https://medicalxpress.com/news/2021-07-geographic-differences-gut-microbiota-boost.html

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Baboon study shows heritable gut microbiome

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A July 08 2021report by Medical Express at the University of Notre Dame found that most bacteria in the gut microbiome of baboons are heritable after looking at more than 16,000 gut microbiome profiles collected over 14 years. from a long-studied population of baboons in Kenya's Amboseli National Park.

“This moves us away from the idea that genes play very little role in the microbiome to the idea that genes play a pervasive, if small, role," said Elizabeth Archie, professor in the Department of Biological Sciences, she is quoted in Medical Express.

The researchers used fecal samples from 585 wild Amboseli baboons, typically with more than 20 samples per animal, including microbiome variations in the baboons' diets between wet and dry seasons. The result of this study showed that gut microbiome is 97% heritable.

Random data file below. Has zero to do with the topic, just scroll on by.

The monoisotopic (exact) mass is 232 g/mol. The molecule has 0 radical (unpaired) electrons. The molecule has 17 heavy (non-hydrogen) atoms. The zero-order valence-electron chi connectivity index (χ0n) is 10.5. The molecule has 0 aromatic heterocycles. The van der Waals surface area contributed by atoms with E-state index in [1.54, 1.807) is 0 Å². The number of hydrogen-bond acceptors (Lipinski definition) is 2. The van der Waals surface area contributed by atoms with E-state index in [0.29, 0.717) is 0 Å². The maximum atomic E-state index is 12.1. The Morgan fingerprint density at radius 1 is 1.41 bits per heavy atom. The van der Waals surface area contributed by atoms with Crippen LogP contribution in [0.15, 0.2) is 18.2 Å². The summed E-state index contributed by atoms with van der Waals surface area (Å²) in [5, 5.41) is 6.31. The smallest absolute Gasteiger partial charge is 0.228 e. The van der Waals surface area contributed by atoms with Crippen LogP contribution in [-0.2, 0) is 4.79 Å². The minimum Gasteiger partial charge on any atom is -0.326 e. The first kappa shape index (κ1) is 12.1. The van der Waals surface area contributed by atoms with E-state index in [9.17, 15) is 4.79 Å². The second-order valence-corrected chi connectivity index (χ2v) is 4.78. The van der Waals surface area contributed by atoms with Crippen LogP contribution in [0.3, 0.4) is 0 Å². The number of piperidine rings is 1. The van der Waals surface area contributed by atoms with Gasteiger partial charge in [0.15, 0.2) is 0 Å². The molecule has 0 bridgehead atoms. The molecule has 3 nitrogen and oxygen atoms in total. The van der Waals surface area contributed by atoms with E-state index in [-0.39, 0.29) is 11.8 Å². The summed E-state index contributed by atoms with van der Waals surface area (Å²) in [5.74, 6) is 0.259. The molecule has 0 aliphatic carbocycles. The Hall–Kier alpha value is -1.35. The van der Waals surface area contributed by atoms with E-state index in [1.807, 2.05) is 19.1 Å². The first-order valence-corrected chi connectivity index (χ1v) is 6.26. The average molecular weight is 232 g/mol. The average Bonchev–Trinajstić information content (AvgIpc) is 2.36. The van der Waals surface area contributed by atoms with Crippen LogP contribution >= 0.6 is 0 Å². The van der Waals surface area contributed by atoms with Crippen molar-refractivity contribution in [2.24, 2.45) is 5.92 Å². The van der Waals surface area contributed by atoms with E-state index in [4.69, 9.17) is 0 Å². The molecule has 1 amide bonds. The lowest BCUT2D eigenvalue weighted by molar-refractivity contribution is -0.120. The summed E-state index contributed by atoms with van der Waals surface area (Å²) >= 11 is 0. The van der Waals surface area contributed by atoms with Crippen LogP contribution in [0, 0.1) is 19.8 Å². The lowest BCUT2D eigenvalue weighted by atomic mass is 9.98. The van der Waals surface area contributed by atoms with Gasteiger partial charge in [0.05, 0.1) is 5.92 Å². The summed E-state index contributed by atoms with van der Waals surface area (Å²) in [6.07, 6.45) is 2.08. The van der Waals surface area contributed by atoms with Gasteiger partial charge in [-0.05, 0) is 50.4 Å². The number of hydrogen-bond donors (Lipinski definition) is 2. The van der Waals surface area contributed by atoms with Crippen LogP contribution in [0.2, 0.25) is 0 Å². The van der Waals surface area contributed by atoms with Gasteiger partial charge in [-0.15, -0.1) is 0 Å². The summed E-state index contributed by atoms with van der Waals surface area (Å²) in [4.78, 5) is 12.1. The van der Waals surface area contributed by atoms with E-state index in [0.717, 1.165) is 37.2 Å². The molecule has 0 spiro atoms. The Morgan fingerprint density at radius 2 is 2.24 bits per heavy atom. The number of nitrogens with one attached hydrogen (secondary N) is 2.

https://medicalxpress.com/news/2021-07-genes-gut-bacteria.html

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more on benefits of plant-based and seafood diets

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Mainstream media is picking up on the connection between our gut microbiome and our health. Another new study further validates the diets people who eat plant-based foods and seafoods because it supports the gut bacteria that eases inflammation in our bodies, according to an April 21 2021 article in U.S. News and World Report.

Senior researcher Dr. Rinse Weersma, a gastroenterologist and professor at the University of Groningen in the Netherlands and his team found that people who ate more vegetables, fruit, fatty fish, nuts and fiber-rich grains generally had higher concentrations of bacteria that churn out short-chain fatty acids.